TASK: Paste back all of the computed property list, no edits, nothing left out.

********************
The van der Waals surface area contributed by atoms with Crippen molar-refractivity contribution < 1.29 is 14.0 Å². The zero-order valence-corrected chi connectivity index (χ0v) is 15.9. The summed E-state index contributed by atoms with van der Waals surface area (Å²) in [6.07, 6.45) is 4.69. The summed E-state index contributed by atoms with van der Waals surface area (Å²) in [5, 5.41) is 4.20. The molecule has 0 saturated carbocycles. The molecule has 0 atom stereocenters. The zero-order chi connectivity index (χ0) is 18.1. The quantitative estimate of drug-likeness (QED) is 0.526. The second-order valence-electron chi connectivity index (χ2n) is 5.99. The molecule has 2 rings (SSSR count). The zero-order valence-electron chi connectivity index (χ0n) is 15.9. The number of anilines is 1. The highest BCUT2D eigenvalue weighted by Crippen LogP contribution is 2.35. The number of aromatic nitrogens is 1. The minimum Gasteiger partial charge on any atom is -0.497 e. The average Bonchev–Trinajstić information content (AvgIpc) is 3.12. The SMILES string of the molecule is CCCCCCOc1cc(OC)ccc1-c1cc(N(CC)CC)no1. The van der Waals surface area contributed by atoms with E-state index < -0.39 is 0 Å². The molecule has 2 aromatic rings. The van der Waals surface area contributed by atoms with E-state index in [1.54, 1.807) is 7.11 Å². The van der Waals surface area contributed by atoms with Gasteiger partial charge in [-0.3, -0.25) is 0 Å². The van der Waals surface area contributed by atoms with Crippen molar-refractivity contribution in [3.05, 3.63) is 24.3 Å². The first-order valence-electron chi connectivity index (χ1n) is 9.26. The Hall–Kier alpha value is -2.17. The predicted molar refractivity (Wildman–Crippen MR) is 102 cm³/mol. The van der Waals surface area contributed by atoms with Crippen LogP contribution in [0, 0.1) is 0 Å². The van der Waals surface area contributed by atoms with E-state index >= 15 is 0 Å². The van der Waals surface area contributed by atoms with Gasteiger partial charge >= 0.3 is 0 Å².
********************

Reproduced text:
The van der Waals surface area contributed by atoms with Crippen molar-refractivity contribution < 1.29 is 14.0 Å². The zero-order valence-corrected chi connectivity index (χ0v) is 15.9. The summed E-state index contributed by atoms with van der Waals surface area (Å²) in [6.07, 6.45) is 4.69. The summed E-state index contributed by atoms with van der Waals surface area (Å²) in [5, 5.41) is 4.20. The molecule has 0 saturated carbocycles. The molecule has 0 atom stereocenters. The zero-order chi connectivity index (χ0) is 18.1. The quantitative estimate of drug-likeness (QED) is 0.526. The second-order valence-electron chi connectivity index (χ2n) is 5.99. The molecule has 2 rings (SSSR count). The zero-order valence-electron chi connectivity index (χ0n) is 15.9. The number of anilines is 1. The highest BCUT2D eigenvalue weighted by Crippen LogP contribution is 2.35. The number of aromatic nitrogens is 1. The minimum Gasteiger partial charge on any atom is -0.497 e. The average Bonchev–Trinajstić information content (AvgIpc) is 3.12. The SMILES string of the molecule is CCCCCCOc1cc(OC)ccc1-c1cc(N(CC)CC)no1. The van der Waals surface area contributed by atoms with E-state index < -0.39 is 0 Å². The molecule has 2 aromatic rings. The van der Waals surface area contributed by atoms with E-state index in [1.54, 1.807) is 7.11 Å². The van der Waals surface area contributed by atoms with Gasteiger partial charge in [-0.3, -0.25) is 0 Å². The van der Waals surface area contributed by atoms with Crippen molar-refractivity contribution in [3.05, 3.63) is 24.3 Å². The first-order valence-electron chi connectivity index (χ1n) is 9.26. The Hall–Kier alpha value is -2.17. The predicted molar refractivity (Wildman–Crippen MR) is 102 cm³/mol. The van der Waals surface area contributed by atoms with Crippen LogP contribution in [0, 0.1) is 0 Å². The van der Waals surface area contributed by atoms with E-state index >= 15 is 0 Å². The van der Waals surface area contributed by atoms with Gasteiger partial charge >= 0.3 is 0 Å².